Advanced Search
MyIDEAS: Login

Geography vs. Institutions at the Village Level

Contents:

Author Info

  • Grimm, Michael
  • Klasen, Stephan

Abstract

There is well-known debate about the respective role of geography versus institutions in explaining the long term development of countries. These debates have usually been based on cross country regressions where questions about parameter heterogeneity, unobserved heterogeneity, and endogeneity cannot easily be controlled for. The innovation of Acemoglu, Johnson and Robinson (2001) was to address this last point by using settler morality as an instrument for endegenous institutions and found that this supported their line of reasoning. We believe there is value-added to consider this debate at the micro level within a country as particularly questions of parameter heterogeneity and unobserved heterogeneity are likely to be smaller than between countries. Hence, we examine the determinants of agricultural growth across villages on the Indonesian Island of Sulawesi and find technology adoption to play a crucial role. We show that geography through its effects on migration and institutions is a valid instrument to establish the causal links between institutions and technology adoption as well as technology and agricultural growth. --

Download Info

If you experience problems downloading a file, check if you have the proper application to view it first. In case of further problems read the IDEAS help page. Note that these files are not on the IDEAS site. Please be patient as the files may be large.
File URL: http://econstor.eu/bitstream/10419/19865/1/Grimm.pdf
Download Restriction: no

Bibliographic Info

Paper provided by Verein für Socialpolitik, Research Committee Development Economics in its series Proceedings of the German Development Economics Conference, Göttingen 2007 with number 9.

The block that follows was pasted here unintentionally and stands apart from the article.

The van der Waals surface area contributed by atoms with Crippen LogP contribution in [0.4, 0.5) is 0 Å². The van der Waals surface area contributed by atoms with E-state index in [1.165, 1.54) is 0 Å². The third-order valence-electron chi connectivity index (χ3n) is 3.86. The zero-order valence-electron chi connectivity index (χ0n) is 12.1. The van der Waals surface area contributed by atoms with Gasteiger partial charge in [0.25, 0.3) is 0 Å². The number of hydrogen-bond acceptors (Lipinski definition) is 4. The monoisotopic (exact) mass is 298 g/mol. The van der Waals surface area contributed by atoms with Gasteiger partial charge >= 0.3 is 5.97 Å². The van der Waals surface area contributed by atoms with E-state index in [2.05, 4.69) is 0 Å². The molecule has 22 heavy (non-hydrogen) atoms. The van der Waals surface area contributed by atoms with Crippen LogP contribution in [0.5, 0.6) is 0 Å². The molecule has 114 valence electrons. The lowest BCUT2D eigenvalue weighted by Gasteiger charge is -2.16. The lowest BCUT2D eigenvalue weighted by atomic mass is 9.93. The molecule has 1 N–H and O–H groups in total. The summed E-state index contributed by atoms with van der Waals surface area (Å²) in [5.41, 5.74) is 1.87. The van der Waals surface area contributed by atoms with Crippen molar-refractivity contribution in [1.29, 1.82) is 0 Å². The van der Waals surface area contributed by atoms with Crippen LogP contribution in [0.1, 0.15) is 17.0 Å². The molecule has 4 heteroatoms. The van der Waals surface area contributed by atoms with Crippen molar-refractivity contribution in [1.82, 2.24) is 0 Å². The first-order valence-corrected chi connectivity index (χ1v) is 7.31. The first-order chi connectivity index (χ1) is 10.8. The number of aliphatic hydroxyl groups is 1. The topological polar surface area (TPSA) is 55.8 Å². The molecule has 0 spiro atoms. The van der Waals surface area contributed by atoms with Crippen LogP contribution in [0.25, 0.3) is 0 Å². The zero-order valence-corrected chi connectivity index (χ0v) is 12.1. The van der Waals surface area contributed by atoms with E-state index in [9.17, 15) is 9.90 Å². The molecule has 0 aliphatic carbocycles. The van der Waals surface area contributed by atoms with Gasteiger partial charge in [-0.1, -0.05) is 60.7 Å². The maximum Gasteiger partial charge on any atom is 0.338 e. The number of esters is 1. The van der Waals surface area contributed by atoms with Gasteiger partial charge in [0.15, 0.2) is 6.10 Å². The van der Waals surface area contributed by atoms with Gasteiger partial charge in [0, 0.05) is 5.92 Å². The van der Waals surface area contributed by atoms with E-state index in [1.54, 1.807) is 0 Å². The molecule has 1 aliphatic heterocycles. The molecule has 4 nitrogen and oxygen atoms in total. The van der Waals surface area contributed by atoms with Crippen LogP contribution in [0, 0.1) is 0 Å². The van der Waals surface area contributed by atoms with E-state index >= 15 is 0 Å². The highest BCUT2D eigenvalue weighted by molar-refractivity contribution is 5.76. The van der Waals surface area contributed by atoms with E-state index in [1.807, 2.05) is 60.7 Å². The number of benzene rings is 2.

as in new window
Length:
Date of creation: 2007
Date of revision:
Handle: RePEc:zbw:gdec07:6532

Contact details of provider:
Web page: http://www.ael.ethz.ch/
More information through EDIRC

Related research

Keywords: Geography; land rights; migration; technology adoption; agricultural developement; Indonesia;

Other versions of this item:

Find related papers by JEL classification:

This paper has been announced in the following NEP Reports:

References

References listed on IDEAS
Please report citation or reference errors to , or , if you are the registered author of the cited work, log in to your RePEc Author Service profile, click on "citations" and make appropriate adjustments.:
as in new window
  1. Besley, Timothy, 1995. "Property Rights and Investment Incentives: Theory and Evidence from Ghana," Journal of Political Economy, University of Chicago Press, vol. 103(5), pages 903-37, October.
  2. Hanan G. Jacoby & Bart Minten, 2007. "Is Land Titling in Sub-Saharan Africa Cost-Effective? Evidence from Madagascar," World Bank Economic Review, World Bank Group, vol. 21(3), pages 461-485, June.
  3. John Luke Gallup & Jeffrey D. Sachs & Andrew D. Mellinger, 1998. "Geography and Economic Development," Harvard Institute of Economic Research Working Papers 1856, Harvard - Institute of Economic Research.
  4. Klasen, Stephan, 2007. "Determinants of pro-poor growth:," 2020 vision briefs BB09 Special Edition, International Food Policy Research Institute (IFPRI).
  5. Ravallion, Martin & Datt, Gaurav, 2002. "Why has economic growth been more pro-poor in some states of India than others?," Journal of Development Economics, Elsevier, vol. 68(2), pages 381-400, August.
  6. Stephan Klasen & Thorsten Nestmann, 2006. "Population, population density and technological change," Journal of Population Economics, Springer, vol. 19(3), pages 611-626, July.
  7. Katleen Van den Broeck & Carol Newman & Finn Tarp, 2007. "Land Titles and Rice Production in Vietnam," Discussion Papers 07-32, University of Copenhagen. Department of Economics.
  8. Binswanger, Hans P. & Deininger, Klaus & Feder, Gershon, 1995. "Power, distortions, revolt and reform in agricultural land relations," Handbook of Development Economics, in: Hollis Chenery & T.N. Srinivasan (ed.), Handbook of Development Economics, edition 1, volume 3, chapter 42, pages 2659-2772 Elsevier.
  9. William Easterly & Ross Levine, 2002. "Tropics, Germs, and Crops: How Endowments Influence Economic Development," NBER Working Papers 9106, National Bureau of Economic Research, Inc.
  10. Brasselle, Anne-Sophie & Gaspart, Frederic & Platteau, Jean-Philippe, 2002. "Land tenure security and investment incentives: puzzling evidence from Burkina Faso," Journal of Development Economics, Elsevier, vol. 67(2), pages 373-418, April.
  11. John Luke Gallup & Jeffrey D. Sachs & Andrew D. Mellinger, 1998. "Geography and Economic Development," NBER Working Papers 6849, National Bureau of Economic Research, Inc.